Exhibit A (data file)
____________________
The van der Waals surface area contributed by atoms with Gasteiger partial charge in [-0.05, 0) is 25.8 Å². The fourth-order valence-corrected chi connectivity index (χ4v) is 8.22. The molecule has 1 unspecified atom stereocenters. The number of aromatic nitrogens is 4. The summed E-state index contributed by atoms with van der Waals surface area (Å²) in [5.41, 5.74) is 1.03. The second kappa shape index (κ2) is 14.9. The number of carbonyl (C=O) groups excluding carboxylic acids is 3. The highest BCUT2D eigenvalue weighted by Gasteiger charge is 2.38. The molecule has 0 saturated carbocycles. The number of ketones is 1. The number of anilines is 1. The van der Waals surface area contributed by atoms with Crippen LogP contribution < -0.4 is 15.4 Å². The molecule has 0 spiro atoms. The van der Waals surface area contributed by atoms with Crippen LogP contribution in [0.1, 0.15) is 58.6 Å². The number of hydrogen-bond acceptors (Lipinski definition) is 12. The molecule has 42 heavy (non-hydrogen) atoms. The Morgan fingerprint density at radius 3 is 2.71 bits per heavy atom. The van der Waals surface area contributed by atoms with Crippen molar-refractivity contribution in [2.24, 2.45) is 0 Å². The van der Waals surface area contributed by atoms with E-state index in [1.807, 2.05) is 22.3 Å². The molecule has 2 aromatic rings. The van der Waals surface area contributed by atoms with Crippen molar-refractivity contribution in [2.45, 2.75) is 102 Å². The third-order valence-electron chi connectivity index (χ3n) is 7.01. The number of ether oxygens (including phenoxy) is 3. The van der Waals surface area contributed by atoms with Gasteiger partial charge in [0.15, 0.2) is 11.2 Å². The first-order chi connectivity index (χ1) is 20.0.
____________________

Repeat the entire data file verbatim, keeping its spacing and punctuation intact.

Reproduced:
The van der Waals surface area contributed by atoms with Gasteiger partial charge in [-0.05, 0) is 25.8 Å². The fourth-order valence-corrected chi connectivity index (χ4v) is 8.22. The molecule has 1 unspecified atom stereocenters. The number of aromatic nitrogens is 4. The summed E-state index contributed by atoms with van der Waals surface area (Å²) in [5.41, 5.74) is 1.03. The second kappa shape index (κ2) is 14.9. The number of carbonyl (C=O) groups excluding carboxylic acids is 3. The highest BCUT2D eigenvalue weighted by Gasteiger charge is 2.38. The molecule has 0 saturated carbocycles. The number of ketones is 1. The number of anilines is 1. The van der Waals surface area contributed by atoms with Crippen LogP contribution < -0.4 is 15.4 Å². The molecule has 0 spiro atoms. The van der Waals surface area contributed by atoms with Crippen LogP contribution in [0.1, 0.15) is 58.6 Å². The number of hydrogen-bond acceptors (Lipinski definition) is 12. The molecule has 42 heavy (non-hydrogen) atoms. The Morgan fingerprint density at radius 3 is 2.71 bits per heavy atom. The van der Waals surface area contributed by atoms with Crippen molar-refractivity contribution in [2.24, 2.45) is 0 Å². The van der Waals surface area contributed by atoms with E-state index in [1.807, 2.05) is 22.3 Å². The molecule has 2 aromatic rings. The van der Waals surface area contributed by atoms with Crippen molar-refractivity contribution in [2.45, 2.75) is 102 Å². The third-order valence-electron chi connectivity index (χ3n) is 7.01. The number of ether oxygens (including phenoxy) is 3. The van der Waals surface area contributed by atoms with Gasteiger partial charge in [0.15, 0.2) is 11.2 Å². The first-order chi connectivity index (χ1) is 20.0.